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Government Report Tackles VoIP Security

The National Institute for Standards and Technology (NIST) issues helpful guidelines for securing IP communications

A new U.S. government report weighs in on voice over IP (VoIP) security, offering valuable guidelines for solution providers and end customers.

While noting the potential of the technology, such as lower costs and greater flexibility, the report states that those deploying VoIP must do more than just plug VoIP components into existing IP networks. The integration of a VoIP system into an already congested or overburdened network could create serious problems. A key pitfall is the assumption that because digitized voice travels in packets just like other data, existing network architectures and security measures can be used as is.

In 2005, the Security Considerations for Voice Over IP Systems report was published by the National Institute of Standards and Technology (NIST). The report explains the challenges of VoIP security for government agencies and commercial users, laying out general guidelines for securing the network. Recommendations cover the following areas: Network architecture Business risk analysis E-911 emergency service Firewall protection Softphone vulnerabilities Wireless VoIP Regulatory compliance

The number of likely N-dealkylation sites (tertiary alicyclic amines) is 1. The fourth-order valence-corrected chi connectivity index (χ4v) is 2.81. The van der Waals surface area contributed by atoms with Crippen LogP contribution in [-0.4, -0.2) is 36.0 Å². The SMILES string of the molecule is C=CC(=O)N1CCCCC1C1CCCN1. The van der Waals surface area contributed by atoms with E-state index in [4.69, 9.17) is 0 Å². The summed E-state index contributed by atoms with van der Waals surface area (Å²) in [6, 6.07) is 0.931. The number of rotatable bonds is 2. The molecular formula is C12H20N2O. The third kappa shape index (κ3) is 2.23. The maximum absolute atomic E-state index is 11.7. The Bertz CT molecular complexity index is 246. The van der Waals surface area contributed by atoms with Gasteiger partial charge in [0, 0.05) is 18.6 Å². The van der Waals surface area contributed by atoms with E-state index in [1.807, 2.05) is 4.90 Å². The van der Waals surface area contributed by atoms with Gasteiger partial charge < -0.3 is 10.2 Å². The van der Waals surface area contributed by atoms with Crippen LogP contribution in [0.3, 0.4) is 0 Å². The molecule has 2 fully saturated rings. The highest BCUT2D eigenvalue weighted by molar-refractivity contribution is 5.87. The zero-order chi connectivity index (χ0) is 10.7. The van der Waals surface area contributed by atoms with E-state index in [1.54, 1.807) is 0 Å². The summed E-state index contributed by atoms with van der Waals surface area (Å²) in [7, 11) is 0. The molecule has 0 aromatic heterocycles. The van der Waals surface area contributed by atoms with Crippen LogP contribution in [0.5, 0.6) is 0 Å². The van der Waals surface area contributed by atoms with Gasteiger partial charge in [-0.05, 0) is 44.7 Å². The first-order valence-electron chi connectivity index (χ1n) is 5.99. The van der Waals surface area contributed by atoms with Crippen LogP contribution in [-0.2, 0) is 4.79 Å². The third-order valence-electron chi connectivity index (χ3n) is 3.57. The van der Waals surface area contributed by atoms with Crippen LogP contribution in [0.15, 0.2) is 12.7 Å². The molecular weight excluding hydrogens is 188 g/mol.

Despite the healthy caution, solution providers believe that VoIP systems can be made at least as secure as the technology they replace—as long as security figures prominently in solution deployment. "Because VoIP is shared infrastructure, you need to apply the same defense-in-depth strategy you would with any network infrastructure," says Chris Thatcher, national practice director, enterprise security at Dimension Data North America, Reston, Va. "Successful VoIP means placing the right controls around key assets throughout the infrastructure to mitigate risk."